What is the role of a career or just work in general, in people’s lives? For most people, a career or any type of meaningful work is at the very center of their lives, providing money to live on, being the main focus (an activity or a set of activities) on a given day and, establishing a structure to the hours in the day, and for some, even being the very reason for their existence.
For others, work means some of the items we mention above; and for a smaller number of people, their work simply means an opportunity to earn a living.
These are some of the questions this book provides the answers to, based on empirical evidence, or findings from research, and tests of theories and hypotheses. Evidence obtained from research projects – or answers to specific questions on work in surveys, are the primary source of data on a host of questions used in this book, not mere opinions that have no support.
Thirty-eight contributors share in this book the results of their research on numerous topics in the form of articles spread into 23 articles organized around the four main sections of this book, which are:
- Major Theories of Career Development, Choice and Adjustment
- The Role of Diversity, Individual Differences, and Social Factors in Career Development, Choice and Adjustment
- Assessment and Occupational Information
- Counseling, Developmental, and Preventive Interventions
Some of the answers (based on findings of research studies) that this book provides are on important questions such as: what are some the reasons people work (note: it’s not just for money); what should people entering (or leaving) the world of work do, to prepare themselves for their next phase, so they will be happy, not miserable? How does work relate to their other roles in life?
The material on career development and counseling that that this volume presents to the reader pertains to:
- Foundational and evolving theories of work and career behavior
- Research on a host of work-related constructs
- Efforts to translate theory and research into practical efforts to translate theory and research into practical efforts to help people experience optimally satisfying and successful work lives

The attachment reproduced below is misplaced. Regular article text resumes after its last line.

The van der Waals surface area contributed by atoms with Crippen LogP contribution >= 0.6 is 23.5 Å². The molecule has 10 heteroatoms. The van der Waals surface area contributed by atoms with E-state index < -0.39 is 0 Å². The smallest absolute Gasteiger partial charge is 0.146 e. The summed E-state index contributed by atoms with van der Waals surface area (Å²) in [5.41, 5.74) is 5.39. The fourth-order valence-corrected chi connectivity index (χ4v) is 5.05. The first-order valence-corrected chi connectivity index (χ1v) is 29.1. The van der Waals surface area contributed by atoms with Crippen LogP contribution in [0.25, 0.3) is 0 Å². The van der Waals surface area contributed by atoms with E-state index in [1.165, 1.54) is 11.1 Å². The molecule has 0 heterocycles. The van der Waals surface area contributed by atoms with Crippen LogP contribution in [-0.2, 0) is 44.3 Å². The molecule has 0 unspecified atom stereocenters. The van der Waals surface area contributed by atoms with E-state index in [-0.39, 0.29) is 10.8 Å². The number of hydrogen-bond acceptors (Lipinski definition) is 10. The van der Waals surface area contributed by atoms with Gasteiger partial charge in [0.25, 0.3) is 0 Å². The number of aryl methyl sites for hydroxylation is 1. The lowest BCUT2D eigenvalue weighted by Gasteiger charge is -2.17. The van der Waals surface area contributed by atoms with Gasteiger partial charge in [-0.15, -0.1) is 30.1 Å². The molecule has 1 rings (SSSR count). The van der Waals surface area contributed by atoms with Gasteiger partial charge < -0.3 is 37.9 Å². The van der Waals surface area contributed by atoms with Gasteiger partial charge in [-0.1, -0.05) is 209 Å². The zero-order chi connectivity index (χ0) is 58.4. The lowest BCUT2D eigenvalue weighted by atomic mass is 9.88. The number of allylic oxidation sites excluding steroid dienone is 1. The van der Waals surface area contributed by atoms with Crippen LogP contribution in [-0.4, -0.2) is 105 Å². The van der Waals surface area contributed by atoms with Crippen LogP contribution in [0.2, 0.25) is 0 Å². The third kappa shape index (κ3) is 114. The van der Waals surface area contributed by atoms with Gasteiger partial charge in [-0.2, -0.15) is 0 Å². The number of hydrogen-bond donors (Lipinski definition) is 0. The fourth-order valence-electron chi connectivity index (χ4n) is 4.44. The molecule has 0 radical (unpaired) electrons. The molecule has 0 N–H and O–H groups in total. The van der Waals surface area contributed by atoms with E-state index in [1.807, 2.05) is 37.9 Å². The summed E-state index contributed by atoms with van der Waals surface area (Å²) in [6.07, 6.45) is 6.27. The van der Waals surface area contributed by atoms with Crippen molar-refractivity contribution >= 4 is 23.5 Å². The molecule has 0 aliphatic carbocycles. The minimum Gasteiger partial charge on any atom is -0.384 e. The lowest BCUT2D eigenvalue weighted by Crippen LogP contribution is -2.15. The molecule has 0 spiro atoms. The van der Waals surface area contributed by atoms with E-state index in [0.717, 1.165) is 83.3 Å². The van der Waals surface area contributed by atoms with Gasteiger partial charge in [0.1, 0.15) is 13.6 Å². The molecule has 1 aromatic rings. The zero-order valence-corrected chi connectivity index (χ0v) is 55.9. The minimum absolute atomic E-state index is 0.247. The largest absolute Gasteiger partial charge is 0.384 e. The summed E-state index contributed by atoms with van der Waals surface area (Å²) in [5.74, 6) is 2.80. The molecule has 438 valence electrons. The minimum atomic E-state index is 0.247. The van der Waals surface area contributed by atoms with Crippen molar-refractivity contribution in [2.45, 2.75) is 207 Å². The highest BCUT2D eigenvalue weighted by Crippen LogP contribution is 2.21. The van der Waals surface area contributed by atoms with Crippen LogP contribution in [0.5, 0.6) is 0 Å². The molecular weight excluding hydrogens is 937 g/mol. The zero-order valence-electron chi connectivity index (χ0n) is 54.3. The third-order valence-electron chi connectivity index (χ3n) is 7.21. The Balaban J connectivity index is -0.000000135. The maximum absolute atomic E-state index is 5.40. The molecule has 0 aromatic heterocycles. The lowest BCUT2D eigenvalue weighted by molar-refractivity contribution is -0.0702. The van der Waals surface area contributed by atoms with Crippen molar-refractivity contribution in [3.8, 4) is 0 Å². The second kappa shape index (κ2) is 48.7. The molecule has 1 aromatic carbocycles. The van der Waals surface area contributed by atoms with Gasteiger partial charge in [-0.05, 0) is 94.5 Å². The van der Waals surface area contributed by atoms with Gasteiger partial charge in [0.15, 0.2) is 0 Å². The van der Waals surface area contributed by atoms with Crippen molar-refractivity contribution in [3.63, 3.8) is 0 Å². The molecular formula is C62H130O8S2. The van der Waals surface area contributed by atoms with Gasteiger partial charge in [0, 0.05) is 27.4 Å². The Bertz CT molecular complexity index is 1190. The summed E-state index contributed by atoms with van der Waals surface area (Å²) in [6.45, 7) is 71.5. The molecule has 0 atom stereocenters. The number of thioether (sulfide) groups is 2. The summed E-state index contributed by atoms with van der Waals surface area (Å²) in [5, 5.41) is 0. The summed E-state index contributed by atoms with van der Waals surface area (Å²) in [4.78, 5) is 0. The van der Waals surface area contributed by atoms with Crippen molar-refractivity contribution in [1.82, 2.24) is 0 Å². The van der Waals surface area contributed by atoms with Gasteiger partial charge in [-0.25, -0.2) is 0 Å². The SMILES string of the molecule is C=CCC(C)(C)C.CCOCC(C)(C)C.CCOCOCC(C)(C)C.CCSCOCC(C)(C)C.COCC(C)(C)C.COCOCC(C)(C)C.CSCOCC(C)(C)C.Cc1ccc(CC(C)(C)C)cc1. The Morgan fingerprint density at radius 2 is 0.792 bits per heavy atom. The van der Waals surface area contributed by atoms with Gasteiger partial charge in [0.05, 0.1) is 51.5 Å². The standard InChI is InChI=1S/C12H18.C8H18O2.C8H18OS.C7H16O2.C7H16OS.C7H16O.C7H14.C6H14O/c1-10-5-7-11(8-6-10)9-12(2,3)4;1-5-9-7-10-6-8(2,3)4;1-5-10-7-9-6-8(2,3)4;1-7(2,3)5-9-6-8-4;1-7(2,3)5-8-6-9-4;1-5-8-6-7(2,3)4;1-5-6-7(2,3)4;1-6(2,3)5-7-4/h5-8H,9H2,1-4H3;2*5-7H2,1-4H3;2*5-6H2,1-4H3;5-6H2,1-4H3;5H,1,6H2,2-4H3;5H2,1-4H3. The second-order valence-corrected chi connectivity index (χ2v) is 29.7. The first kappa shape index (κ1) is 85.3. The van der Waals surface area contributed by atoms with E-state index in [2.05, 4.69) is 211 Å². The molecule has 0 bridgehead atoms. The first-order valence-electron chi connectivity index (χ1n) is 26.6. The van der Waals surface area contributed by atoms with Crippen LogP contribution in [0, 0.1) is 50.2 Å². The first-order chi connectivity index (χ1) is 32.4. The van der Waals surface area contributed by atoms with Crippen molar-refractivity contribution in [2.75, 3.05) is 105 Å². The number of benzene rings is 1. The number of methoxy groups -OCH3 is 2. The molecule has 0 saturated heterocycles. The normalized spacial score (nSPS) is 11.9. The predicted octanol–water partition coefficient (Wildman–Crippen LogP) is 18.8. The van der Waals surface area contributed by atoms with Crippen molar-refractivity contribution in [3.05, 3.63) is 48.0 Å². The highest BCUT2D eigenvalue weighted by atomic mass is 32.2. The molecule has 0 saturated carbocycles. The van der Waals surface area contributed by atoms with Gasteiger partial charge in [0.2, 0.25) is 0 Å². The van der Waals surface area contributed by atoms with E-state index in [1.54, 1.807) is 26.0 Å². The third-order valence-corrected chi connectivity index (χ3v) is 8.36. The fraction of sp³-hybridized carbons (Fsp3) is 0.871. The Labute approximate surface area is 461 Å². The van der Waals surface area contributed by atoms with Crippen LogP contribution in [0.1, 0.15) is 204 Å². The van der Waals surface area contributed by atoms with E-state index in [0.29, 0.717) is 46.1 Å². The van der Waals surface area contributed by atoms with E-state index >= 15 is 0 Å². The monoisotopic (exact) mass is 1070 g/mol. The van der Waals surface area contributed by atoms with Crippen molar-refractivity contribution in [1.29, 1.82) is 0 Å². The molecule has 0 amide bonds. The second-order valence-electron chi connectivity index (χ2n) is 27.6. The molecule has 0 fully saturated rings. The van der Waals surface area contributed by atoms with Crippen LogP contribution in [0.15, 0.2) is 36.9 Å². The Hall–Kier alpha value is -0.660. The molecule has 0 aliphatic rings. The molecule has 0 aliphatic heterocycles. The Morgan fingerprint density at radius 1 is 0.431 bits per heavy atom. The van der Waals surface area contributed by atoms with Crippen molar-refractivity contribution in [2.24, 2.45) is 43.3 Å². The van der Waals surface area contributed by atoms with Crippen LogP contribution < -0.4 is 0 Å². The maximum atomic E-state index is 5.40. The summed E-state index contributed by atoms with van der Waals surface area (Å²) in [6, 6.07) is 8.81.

The editors remark that it may be silly to ask the question: “Why do people work?” because obviously the answer is “they need the money that work provides,” but researchers have discovered a set of recurrent responses from people in different walks of life that have nothing to do with the need for money.
So why do people work?
Below are the main motivations for work that researchers discovered from the responses they received:
- Work as need fulfillment.
- Work as an individual’s public identity
- Work as personal identity or self-construction
- Work as normative expectation, group identity and social contribution
Each chapter lays out a theory or a thesis and discusses it at length. Material is presented in the form of text, images and tables. Case examples are provided that shed insight on how solutions to problems were arrived at. At the chapter’s end are Conclusions and Practice Implications and long lists of References for further study.
This book is a valuable resource for students and practitioners in the important field of career development and counseling to better understand, investigate, and promote the role of work in people’s lives.”
Steven D. Brown, Ph.D. is a professor in the School of Education at Loyola University, Chicago. His research is focused on vocational psychology and applied psychological measurement.
Robert W. Lent, Ph.D. is a professor in the College of Education at the University of Maryland, College Park. His research is focused on career and academic development, counselor training and supervision, and psychological wellness.